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Spanish singer Rosalia (R) poses with Colombian singer J Balvin (L) at the YouTube Music: Latin Music Press Brunch in Las Vegas, Nevada, USA, 14 November 2018. They were preparing to attend the Latin GRAMMY Awards on 15 November. EPA-EFE
Spanish singer Rosalia (R) poses with Colombian singer J Balvin (L) at the YouTube Music: Latin Music Press Brunch in Las Vegas, Nevada, USA, 14 November 2018. They were preparing to attend the Latin GRAMMY Awards on 15 November. EPA-EFE

The U.S.'s Latin music explosion of 2018 sets up an even bigger 2019 for the genre

Latin music’s recent success comes down to many factors. 2018 was its biggest year yet, with this year looking even more promising.

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2018 was the biggest year for Latin music in the U.S. to date. A majority of this success came from streaming services, but the openness of the U.S. music market can also be attributed to the many English-Spanish crossovers done throughout the year, along with the recent fundamental change of Latin pop.

According to the RIAA’s 2018 mid-year revenue report,  91 percent of the $135 million produced by the Latin music market last year came from either paid subscription platforms such as Spotify, or ad-supported streams like YouTube. This amounted to a revenue increase of 15 percent, or $18 million for Latin music during 2018.

And on Youtube, Latin music has reigned, with Spanish-language songs ranking as the most viewed music video on the platform for the past two years. In 2017, it was Luis Fonsi and Daddy Yankee’s “Despacito” (which also became the most viewed video in the site’s history), and in 2018, the title went to the remix of Nio García, Casper Mágico and Darell’s “Te Boté,” featuring Nicky Jam, Bad Bunny and Ozuna, which currently has 1.5 billion views. Of the top 10 most viewed music videos on Youtube in 2018, eight were from Latin music artists.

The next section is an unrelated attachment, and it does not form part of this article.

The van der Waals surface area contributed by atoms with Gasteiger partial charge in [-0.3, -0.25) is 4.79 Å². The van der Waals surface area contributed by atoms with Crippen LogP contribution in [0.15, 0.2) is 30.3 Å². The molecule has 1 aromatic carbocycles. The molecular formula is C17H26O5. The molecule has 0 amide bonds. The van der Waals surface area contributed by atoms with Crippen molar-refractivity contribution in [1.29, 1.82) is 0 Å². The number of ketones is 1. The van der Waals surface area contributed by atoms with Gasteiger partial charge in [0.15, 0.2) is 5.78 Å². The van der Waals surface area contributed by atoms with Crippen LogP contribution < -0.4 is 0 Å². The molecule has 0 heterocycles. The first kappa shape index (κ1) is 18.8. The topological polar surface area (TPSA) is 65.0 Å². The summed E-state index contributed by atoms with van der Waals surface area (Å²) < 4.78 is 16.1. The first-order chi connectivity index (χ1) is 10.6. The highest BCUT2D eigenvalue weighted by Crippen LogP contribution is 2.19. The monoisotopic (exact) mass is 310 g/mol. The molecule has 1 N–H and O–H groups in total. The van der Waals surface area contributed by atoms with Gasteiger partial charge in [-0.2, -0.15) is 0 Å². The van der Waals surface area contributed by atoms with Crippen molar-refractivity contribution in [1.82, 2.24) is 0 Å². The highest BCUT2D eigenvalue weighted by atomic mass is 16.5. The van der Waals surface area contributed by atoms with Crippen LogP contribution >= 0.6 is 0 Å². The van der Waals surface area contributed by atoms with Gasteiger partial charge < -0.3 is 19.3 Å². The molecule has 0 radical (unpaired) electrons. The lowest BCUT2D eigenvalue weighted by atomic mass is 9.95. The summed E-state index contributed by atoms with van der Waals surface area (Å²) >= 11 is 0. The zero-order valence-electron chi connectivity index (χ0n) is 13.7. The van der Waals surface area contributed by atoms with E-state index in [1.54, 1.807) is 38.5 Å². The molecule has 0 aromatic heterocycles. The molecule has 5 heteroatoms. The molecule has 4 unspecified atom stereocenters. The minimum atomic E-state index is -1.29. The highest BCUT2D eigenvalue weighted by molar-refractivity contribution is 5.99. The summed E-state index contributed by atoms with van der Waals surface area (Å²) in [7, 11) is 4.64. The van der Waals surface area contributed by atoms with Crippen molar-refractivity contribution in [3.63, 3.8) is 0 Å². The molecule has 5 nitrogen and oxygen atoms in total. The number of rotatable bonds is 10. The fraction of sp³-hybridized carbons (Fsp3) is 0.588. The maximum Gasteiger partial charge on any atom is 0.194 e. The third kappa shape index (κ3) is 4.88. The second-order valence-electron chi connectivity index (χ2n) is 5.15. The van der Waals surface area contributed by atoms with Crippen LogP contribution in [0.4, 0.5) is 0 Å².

Most of the Latin artists whose work topped YouTube’s music video chart have also collaborated with mainstream U.S. artists. Latin trap icon, Bad Bunny’s feature on Cardi B’s “I Like it” and J Balvin’s feature of Beyoncé on a remix of “Mi Gente” highlight only two of the many Spanish-English collaborations to happen in the past year and a half that brought Latin stars to the forefront of music in the U.S. and across the world.

We are defining a new mainstream,” J Balvin told NBC News in a May 2018 interview about his album ‘Vibras.’

Even Philadelphia’s own Meek Mill has a feature from Latin trap pioneer Anuel AA on his newest album, ‘Championships’ for the song ‘Uptown Vibes.’

It’s a recognition by U.S. artists of the change in Latin pop over the past couple years to infuse more reggaeton and become more danceable, as Colombian journalist Leila Cobo said in a Billboard article at the beginning of 2018. She goes on to compare old Latin pop with U.S. country music - made only for a specific audience.

“By making us think with our feet instead of our head, it becomes language-agnostic. And it’s produced for the global ear,” wrote Cobo.

On a side note, Latin music also surpassed country as the fifth most popular music genre in the U.S. in 2018, taking 9.4 percent share of the national music market compared to country’s 8.7 percent.

And 2019 has already started with a bang. The previously mentioned Cardi B record, “I Like It,” featuring Bad Bunny is nominated for “Record of the Year” at the upcoming Grammy Awards on Feb. 10. Coachella, which recently announced its lineup for 2019, will also feature many of 2018’s Latin heavy hitters on its main stage this time around. They include: J Balvin, Bad Bunny, Rosalía, Mon Laferte and Los Tucanes de Tijuana.

In many ways, music - like any art form - represents the society it entertains. And in a U.S. that boasts the second highest population of Hispanics in the world (on track to be number one by 2050), the blurred lines between “Latin” music and standard American pop are more prevalent and should come as no surprise.

 

 

 

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